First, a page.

If single-use plastic keeps being dumped into the sea unabated, oceanographers estimate that, by 2050, there will be more plastic bits in the sea than there are fish. And it isn’t just the sheer amount that’s worrying, it’s also the impact that it has on wildlife such as marine birds and animals, many of whom become poisoned by or tangled up in it.
Even in the remotest and deepest parts of the ocean, high concentrations of micro-beads, plastic micro-fibres and broken-down plastic particles have been found; these are almost impossible to remove from the ocean and - as we’ve come to realise – they’re so small that they’re easily ingested by sea creatures and often via them, by us. Plastic pollution isn’t, of course, limited to our oceans; it also impacts our lakes and rivers, our green spaces and our countryside.
But how does all this plastic end up where it shouldn’t? Mainly, it’s due to land-based waste being mismanaged, either because it remains uncollected or because faulty waste management systems leak. Even when single-use plastics are sent to landfills correctly they aren’t harmless. Landfill liners can leak harmful pollutants into the watershed and a lot of plastic dumped on the top of sites is carried away by the wind. Single-use plastic therefore, though incredibly cheap and easy to manufacture, causes a lot of expensive damage as a waste product.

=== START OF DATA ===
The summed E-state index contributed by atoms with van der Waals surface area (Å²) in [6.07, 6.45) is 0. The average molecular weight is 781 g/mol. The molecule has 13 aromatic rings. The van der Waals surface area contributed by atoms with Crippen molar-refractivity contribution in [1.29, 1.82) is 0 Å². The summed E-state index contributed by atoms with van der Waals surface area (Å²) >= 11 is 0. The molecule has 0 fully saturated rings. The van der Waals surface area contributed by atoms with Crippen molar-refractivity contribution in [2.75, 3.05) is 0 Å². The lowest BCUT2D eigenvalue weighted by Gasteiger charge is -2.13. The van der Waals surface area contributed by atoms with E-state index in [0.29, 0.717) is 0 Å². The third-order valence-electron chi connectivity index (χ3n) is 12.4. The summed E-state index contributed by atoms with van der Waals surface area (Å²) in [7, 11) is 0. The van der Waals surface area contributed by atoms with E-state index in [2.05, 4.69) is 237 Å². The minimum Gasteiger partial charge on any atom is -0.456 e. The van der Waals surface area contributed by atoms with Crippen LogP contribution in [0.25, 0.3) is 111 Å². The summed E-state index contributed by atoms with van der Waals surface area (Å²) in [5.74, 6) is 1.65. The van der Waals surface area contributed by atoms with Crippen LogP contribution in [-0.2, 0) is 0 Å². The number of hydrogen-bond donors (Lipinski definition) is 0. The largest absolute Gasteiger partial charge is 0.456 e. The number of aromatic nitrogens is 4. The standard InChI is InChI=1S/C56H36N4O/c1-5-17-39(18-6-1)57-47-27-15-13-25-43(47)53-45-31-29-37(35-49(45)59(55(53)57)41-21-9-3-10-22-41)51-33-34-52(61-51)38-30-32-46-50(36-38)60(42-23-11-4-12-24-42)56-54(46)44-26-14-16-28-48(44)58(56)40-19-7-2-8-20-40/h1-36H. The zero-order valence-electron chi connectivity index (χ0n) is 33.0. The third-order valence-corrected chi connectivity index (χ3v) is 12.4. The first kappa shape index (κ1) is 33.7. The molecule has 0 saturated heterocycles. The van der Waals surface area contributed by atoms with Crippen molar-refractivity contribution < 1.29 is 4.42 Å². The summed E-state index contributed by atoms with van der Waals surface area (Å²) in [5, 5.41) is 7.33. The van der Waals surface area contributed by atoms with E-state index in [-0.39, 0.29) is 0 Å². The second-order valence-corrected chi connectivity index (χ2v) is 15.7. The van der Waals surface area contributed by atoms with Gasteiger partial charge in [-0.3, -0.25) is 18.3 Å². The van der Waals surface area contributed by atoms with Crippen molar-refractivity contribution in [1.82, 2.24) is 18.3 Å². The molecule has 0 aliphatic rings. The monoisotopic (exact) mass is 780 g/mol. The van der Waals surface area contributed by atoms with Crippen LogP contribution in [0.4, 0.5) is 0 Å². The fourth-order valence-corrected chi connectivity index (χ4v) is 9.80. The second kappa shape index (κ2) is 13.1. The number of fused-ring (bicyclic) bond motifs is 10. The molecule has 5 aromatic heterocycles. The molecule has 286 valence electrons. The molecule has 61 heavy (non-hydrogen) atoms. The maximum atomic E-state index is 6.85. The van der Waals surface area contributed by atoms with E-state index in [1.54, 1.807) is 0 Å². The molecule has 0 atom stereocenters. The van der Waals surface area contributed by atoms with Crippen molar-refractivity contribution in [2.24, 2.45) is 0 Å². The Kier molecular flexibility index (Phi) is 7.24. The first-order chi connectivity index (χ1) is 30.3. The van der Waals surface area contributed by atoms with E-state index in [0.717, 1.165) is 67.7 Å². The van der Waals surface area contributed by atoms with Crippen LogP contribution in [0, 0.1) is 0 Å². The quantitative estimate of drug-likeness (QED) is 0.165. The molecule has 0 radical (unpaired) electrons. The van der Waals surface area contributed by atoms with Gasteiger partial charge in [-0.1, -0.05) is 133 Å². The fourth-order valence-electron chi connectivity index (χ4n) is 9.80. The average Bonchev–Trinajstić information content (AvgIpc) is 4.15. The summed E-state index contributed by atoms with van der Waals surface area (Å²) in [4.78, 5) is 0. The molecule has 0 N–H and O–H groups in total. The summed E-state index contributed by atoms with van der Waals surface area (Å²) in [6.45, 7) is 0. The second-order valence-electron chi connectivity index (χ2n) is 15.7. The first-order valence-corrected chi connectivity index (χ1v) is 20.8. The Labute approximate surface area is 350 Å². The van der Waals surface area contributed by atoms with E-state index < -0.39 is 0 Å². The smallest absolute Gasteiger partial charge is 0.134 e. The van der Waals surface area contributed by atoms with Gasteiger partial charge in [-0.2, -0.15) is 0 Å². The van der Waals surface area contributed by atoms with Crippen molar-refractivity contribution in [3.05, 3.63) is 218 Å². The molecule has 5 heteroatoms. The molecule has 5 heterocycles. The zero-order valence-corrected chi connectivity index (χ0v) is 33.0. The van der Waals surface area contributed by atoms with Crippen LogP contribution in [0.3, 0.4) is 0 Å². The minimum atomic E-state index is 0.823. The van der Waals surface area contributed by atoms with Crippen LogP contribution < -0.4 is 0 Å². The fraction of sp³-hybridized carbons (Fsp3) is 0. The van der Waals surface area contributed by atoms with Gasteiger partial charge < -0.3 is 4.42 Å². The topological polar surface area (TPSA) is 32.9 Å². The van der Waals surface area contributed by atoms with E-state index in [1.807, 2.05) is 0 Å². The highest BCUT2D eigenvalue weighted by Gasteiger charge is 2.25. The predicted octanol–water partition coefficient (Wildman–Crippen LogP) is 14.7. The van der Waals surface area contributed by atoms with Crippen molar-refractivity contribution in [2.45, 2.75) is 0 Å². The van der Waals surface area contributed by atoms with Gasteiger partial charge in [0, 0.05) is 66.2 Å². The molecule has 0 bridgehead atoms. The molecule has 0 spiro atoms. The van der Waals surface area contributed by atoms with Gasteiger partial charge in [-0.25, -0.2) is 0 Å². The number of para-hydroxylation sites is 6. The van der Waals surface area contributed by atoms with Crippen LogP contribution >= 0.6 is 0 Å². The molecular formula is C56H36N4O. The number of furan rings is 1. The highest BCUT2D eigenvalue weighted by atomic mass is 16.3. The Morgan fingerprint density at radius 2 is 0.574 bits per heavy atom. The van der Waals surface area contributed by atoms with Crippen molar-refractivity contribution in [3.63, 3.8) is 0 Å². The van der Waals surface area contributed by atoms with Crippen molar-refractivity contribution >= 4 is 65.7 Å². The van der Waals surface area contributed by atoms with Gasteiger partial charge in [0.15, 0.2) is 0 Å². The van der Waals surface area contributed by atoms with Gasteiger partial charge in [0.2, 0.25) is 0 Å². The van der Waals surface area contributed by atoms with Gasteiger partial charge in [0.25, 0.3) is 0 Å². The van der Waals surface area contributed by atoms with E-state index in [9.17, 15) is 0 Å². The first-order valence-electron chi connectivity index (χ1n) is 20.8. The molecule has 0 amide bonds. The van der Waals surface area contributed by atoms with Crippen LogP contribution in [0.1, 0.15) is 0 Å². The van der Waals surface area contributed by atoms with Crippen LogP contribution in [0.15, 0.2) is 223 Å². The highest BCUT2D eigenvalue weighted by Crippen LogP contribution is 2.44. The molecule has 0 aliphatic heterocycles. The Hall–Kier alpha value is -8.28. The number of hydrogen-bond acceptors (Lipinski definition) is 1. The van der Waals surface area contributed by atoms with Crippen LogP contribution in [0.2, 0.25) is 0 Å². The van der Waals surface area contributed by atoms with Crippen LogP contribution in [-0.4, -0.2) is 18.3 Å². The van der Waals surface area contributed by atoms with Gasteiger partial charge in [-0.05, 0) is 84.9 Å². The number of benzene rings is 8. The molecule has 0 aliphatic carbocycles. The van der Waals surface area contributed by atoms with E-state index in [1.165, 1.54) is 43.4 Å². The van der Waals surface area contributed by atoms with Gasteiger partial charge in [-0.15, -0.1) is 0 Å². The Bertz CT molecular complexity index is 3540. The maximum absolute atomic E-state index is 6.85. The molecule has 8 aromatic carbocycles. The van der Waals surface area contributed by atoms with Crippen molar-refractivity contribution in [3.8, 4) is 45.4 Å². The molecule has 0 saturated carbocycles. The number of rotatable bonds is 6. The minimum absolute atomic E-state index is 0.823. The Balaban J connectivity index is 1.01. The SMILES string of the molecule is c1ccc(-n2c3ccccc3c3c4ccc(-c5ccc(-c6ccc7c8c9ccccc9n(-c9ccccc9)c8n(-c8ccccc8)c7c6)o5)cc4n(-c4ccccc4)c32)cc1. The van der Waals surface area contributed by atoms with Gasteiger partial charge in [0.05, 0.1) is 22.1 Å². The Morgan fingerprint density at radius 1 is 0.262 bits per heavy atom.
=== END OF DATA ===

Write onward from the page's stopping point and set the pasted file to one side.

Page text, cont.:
Often, as consumers, we’re told that the responsibility lies with us; we buy this stuff after all, so we have a duty to recycle it so it never reaches landfill in the first place. As prudent as it might be to invest in effective waste management of plastic worldwide and to encourage everyone to recycle, this will never eradicate the problem. It can’t when so much plastic isn’t able to be recycled in the first place. https://www.sciencefocus.com/science/why-are-some-plastics-recyclable-and-others-are-not/
We need sustainable alternatives to plastic that are compostable and recyclable.
As a business, Lil Packaging feels strongly that a vital part of the solution is to manufacture viable alternatives to plastic, alternatives that are fully reusable, easily recyclable and compostable. Read on, if you are in any doubt.
In 2016, world plastics production totalled around 334 million metric tonnes and here’s the killer, roughly half of that annual amount was destined for single-use products. Fast-forward to 2019 and it has been estimated that around four trillion plastic bags are still used worldwide every single year, with only 1% being returned to be recycled.
In the U.K., it’s estimated that we use around 40 million plastic bottles daily, routinely recycling only 20 million. Worldwide, 500 billion disposable cups keep us caffeinated each year. The problem is that many of the cups contain Styrofoam and Styrofoam – yes, you’ve guessed it - cannot be completely recycled.